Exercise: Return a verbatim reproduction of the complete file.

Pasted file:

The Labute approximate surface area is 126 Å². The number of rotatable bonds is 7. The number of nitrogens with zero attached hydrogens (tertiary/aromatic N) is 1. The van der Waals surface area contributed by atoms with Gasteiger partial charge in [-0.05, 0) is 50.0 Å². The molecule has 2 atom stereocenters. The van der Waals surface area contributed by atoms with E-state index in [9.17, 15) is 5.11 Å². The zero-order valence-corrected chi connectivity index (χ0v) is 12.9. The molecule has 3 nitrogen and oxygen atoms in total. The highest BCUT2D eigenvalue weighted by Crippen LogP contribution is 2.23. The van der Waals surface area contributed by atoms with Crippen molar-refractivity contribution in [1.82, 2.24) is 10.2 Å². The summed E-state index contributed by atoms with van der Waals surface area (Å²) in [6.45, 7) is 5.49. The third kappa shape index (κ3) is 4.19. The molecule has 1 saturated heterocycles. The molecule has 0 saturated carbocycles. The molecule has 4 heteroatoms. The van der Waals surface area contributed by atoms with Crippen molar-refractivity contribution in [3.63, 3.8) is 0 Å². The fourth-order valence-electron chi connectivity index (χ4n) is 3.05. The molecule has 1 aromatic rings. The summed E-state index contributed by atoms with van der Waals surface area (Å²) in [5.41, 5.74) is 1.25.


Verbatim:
The Labute approximate surface area is 126 Å². The number of rotatable bonds is 7. The number of nitrogens with zero attached hydrogens (tertiary/aromatic N) is 1. The van der Waals surface area contributed by atoms with Gasteiger partial charge in [-0.05, 0) is 50.0 Å². The molecule has 2 atom stereocenters. The van der Waals surface area contributed by atoms with E-state index in [9.17, 15) is 5.11 Å². The zero-order valence-corrected chi connectivity index (χ0v) is 12.9. The molecule has 3 nitrogen and oxygen atoms in total. The highest BCUT2D eigenvalue weighted by Crippen LogP contribution is 2.23. The van der Waals surface area contributed by atoms with Crippen molar-refractivity contribution in [1.82, 2.24) is 10.2 Å². The summed E-state index contributed by atoms with van der Waals surface area (Å²) in [6.45, 7) is 5.49. The third kappa shape index (κ3) is 4.19. The molecule has 1 saturated heterocycles. The molecule has 0 saturated carbocycles. The molecule has 4 heteroatoms. The van der Waals surface area contributed by atoms with Crippen molar-refractivity contribution in [3.63, 3.8) is 0 Å². The fourth-order valence-electron chi connectivity index (χ4n) is 3.05. The molecule has 1 aromatic rings. The summed E-state index contributed by atoms with van der Waals surface area (Å²) in [5.41, 5.74) is 1.25.